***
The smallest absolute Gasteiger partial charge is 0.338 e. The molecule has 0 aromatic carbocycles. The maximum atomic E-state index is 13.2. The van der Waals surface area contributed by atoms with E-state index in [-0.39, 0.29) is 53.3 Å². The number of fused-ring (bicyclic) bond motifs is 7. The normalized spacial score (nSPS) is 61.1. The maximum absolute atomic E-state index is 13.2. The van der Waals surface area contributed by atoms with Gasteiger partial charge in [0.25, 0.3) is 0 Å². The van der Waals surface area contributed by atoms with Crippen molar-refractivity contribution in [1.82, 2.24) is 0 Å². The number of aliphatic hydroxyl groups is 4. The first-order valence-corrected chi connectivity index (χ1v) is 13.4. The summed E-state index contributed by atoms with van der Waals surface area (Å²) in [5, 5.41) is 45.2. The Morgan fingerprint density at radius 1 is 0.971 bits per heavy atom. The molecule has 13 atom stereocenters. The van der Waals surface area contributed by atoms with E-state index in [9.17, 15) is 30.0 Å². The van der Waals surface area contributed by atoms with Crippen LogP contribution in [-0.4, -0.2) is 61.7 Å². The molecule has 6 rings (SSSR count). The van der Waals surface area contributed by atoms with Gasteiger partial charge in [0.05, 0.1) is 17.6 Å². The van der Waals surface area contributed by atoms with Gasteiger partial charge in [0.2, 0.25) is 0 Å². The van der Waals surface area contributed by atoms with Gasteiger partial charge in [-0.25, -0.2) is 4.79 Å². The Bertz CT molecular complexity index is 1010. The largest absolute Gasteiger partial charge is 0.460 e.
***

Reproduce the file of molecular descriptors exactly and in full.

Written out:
The smallest absolute Gasteiger partial charge is 0.338 e. The molecule has 0 aromatic carbocycles. The maximum atomic E-state index is 13.2. The van der Waals surface area contributed by atoms with E-state index in [-0.39, 0.29) is 53.3 Å². The number of fused-ring (bicyclic) bond motifs is 7. The normalized spacial score (nSPS) is 61.1. The maximum absolute atomic E-state index is 13.2. The van der Waals surface area contributed by atoms with Gasteiger partial charge in [0.25, 0.3) is 0 Å². The van der Waals surface area contributed by atoms with Crippen molar-refractivity contribution in [1.82, 2.24) is 0 Å². The number of aliphatic hydroxyl groups is 4. The first-order valence-corrected chi connectivity index (χ1v) is 13.4. The summed E-state index contributed by atoms with van der Waals surface area (Å²) in [5, 5.41) is 45.2. The Morgan fingerprint density at radius 1 is 0.971 bits per heavy atom. The molecule has 13 atom stereocenters. The van der Waals surface area contributed by atoms with E-state index in [9.17, 15) is 30.0 Å². The van der Waals surface area contributed by atoms with Crippen LogP contribution in [-0.4, -0.2) is 61.7 Å². The molecule has 6 rings (SSSR count). The van der Waals surface area contributed by atoms with Gasteiger partial charge in [0.05, 0.1) is 17.6 Å². The van der Waals surface area contributed by atoms with Gasteiger partial charge in [0.2, 0.25) is 0 Å². The van der Waals surface area contributed by atoms with Gasteiger partial charge in [-0.25, -0.2) is 4.79 Å². The Bertz CT molecular complexity index is 1010. The largest absolute Gasteiger partial charge is 0.460 e.